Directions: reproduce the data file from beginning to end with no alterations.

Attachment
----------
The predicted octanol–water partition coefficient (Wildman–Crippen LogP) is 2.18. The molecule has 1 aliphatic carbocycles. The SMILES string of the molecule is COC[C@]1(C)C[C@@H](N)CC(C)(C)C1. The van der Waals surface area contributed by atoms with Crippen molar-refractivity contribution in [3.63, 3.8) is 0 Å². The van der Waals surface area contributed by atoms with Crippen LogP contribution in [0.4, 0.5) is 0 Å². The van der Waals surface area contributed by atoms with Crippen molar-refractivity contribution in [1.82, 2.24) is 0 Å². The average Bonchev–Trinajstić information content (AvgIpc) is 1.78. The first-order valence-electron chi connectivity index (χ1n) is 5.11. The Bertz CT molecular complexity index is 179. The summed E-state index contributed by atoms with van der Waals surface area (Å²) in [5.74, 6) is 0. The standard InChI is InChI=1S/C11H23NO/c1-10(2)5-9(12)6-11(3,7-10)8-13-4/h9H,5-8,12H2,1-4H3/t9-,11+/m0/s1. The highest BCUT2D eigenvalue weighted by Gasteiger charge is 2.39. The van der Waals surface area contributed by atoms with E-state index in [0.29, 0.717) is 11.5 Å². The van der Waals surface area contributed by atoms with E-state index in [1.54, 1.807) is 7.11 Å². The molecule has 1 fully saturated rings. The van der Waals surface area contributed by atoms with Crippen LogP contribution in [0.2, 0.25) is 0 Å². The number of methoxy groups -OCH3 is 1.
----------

The predicted octanol–water partition coefficient (Wildman–Crippen LogP) is 2.18. The molecule has 1 aliphatic carbocycles. The SMILES string of the molecule is COC[C@]1(C)C[C@@H](N)CC(C)(C)C1. The van der Waals surface area contributed by atoms with Crippen molar-refractivity contribution in [3.63, 3.8) is 0 Å². The van der Waals surface area contributed by atoms with Crippen LogP contribution in [0.4, 0.5) is 0 Å². The van der Waals surface area contributed by atoms with Crippen molar-refractivity contribution in [1.82, 2.24) is 0 Å². The average Bonchev–Trinajstić information content (AvgIpc) is 1.78. The first-order valence-electron chi connectivity index (χ1n) is 5.11. The Bertz CT molecular complexity index is 179. The summed E-state index contributed by atoms with van der Waals surface area (Å²) in [5.74, 6) is 0. The standard InChI is InChI=1S/C11H23NO/c1-10(2)5-9(12)6-11(3,7-10)8-13-4/h9H,5-8,12H2,1-4H3/t9-,11+/m0/s1. The highest BCUT2D eigenvalue weighted by Gasteiger charge is 2.39. The van der Waals surface area contributed by atoms with E-state index in [0.29, 0.717) is 11.5 Å². The van der Waals surface area contributed by atoms with E-state index in [1.54, 1.807) is 7.11 Å². The molecule has 1 fully saturated rings. The van der Waals surface area contributed by atoms with Crippen LogP contribution in [0.2, 0.25) is 0 Å². The number of methoxy groups -OCH3 is 1.